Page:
Having established itself as a respected maker of off-road and competition motorcycles, it dipped its toes more deeply into the road bike market with some predictably hard-edged, high performance models.
However, the slow but relentless decline in the number of motorcycle licences across Europe spurred the firm on to try its engineering hand at building a four-wheeler.
The result is the KTM X-Bow, a roofless, two seat mid-engined sports car designed for road and track, which drives it firmly into the virtual paddock occupied by the Ariel Atom, Lotus 2-Eleven and various Caterhams. But it is so outlandish in its design that, even next to the established track-day-inspired oddballs, it looks like it's from another planet.
Much of the KTM X-Bow is carbonfibre, and it comes either in black, black and white or black and orange, the trademark colour scheme of its makers. It's powered by a turbocharged 2.0-litre TFSI engine from Audi, complete with six-speed gearbox.
Structurally, the core of the KTM is an immensely strong carbonfibre tub, much of it exposed. It’s also possible to specify ancillary bodywork in matching carbonfibre. The body generates up to around 200kg of downforce at 124mph and it’s suspended by pushrod-actuated double wishbone suspension.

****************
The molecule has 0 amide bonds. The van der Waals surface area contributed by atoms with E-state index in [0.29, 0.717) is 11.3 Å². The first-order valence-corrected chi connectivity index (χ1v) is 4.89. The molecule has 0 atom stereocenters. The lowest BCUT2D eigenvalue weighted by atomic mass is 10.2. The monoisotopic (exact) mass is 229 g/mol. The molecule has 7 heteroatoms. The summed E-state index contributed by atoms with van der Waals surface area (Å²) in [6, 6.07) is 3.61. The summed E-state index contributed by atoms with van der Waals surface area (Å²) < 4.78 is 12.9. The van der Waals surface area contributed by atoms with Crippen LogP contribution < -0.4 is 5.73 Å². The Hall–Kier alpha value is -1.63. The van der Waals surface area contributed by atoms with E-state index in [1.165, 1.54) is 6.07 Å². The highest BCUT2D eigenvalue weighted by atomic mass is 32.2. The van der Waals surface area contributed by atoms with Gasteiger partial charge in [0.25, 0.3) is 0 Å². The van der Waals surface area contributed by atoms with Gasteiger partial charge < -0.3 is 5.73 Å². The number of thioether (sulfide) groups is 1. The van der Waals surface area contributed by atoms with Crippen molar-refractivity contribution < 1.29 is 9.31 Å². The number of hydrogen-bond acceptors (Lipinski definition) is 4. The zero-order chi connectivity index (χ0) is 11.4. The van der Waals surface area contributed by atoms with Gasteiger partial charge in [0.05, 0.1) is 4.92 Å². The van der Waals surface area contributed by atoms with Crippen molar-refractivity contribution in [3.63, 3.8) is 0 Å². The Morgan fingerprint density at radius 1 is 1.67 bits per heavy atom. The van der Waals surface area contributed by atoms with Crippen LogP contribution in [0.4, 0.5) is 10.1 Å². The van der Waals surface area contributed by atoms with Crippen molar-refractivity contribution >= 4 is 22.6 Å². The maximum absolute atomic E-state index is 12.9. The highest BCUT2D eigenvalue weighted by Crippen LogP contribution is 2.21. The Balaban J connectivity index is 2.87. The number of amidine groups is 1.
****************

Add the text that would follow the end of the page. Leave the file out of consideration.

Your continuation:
There’s not much creature comfort inside, but the sliding pedal platform is brilliant and combines with a four-way adjustable wheel. A hard-to-read LCD instrument pack sits between the twin cowls of the facia, while the controls for its trip computer and lap-timer sit on the steering wheel along with the indicators, horn and headlight flashers.
And of course the KTM X-Bow is predictably fast, not to mention huge fun. It's also unexpectedly refined, with a supple ride, relatively muted exhausts and a body remarkable free of vibration.
Three variants are offered: the GT, R and RR. The GT is the more road-focused variant, with a wraparound windscreen featuring integral heating elements, a wiper, windscreen washers and even portable clip-on sun visors.
The GT model is powered by a 281bhp, 310lb ft four-cylinder engine, which sends its power to the rear wheels via a six-speed manual gearbox and LSD. KTM claims 0-62mph in 4.1sec and a top speed of 144mph.